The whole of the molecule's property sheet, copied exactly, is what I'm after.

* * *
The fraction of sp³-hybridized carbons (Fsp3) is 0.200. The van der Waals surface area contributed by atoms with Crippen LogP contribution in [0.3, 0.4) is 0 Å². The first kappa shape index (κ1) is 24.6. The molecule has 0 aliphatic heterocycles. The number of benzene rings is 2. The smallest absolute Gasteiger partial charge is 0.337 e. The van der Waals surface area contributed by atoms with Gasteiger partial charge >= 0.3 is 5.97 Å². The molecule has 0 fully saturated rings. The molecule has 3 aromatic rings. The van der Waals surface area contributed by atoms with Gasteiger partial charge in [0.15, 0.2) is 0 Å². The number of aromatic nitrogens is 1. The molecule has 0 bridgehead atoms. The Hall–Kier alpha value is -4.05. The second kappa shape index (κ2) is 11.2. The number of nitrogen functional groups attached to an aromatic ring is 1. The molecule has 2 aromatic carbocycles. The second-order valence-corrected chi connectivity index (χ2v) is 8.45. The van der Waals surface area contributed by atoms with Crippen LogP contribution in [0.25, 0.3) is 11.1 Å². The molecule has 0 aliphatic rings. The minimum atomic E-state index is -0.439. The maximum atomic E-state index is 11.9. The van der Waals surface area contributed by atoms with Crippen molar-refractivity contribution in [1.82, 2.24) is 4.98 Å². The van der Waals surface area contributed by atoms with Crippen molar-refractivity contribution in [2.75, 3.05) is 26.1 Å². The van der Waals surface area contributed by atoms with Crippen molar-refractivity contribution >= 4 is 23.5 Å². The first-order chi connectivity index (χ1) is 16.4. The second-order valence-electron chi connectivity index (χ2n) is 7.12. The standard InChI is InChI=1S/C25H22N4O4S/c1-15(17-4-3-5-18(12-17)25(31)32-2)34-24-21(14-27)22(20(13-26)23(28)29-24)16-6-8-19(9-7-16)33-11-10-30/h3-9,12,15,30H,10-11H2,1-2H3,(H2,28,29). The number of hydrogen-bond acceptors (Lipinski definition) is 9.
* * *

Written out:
The fraction of sp³-hybridized carbons (Fsp3) is 0.200. The van der Waals surface area contributed by atoms with Crippen LogP contribution in [0.3, 0.4) is 0 Å². The first kappa shape index (κ1) is 24.6. The molecule has 0 aliphatic heterocycles. The number of benzene rings is 2. The smallest absolute Gasteiger partial charge is 0.337 e. The van der Waals surface area contributed by atoms with Gasteiger partial charge >= 0.3 is 5.97 Å². The molecule has 0 fully saturated rings. The molecule has 3 aromatic rings. The van der Waals surface area contributed by atoms with Gasteiger partial charge in [0.15, 0.2) is 0 Å². The number of aromatic nitrogens is 1. The molecule has 0 bridgehead atoms. The Hall–Kier alpha value is -4.05. The second kappa shape index (κ2) is 11.2. The number of nitrogen functional groups attached to an aromatic ring is 1. The molecule has 2 aromatic carbocycles. The second-order valence-corrected chi connectivity index (χ2v) is 8.45. The van der Waals surface area contributed by atoms with Crippen LogP contribution in [0.25, 0.3) is 11.1 Å². The molecule has 0 aliphatic rings. The minimum atomic E-state index is -0.439. The maximum atomic E-state index is 11.9. The van der Waals surface area contributed by atoms with Crippen molar-refractivity contribution in [1.82, 2.24) is 4.98 Å². The van der Waals surface area contributed by atoms with Crippen molar-refractivity contribution in [2.75, 3.05) is 26.1 Å². The van der Waals surface area contributed by atoms with Crippen molar-refractivity contribution >= 4 is 23.5 Å². The first-order chi connectivity index (χ1) is 16.4. The second-order valence-electron chi connectivity index (χ2n) is 7.12. The standard InChI is InChI=1S/C25H22N4O4S/c1-15(17-4-3-5-18(12-17)25(31)32-2)34-24-21(14-27)22(20(13-26)23(28)29-24)16-6-8-19(9-7-16)33-11-10-30/h3-9,12,15,30H,10-11H2,1-2H3,(H2,28,29). The number of hydrogen-bond acceptors (Lipinski definition) is 9.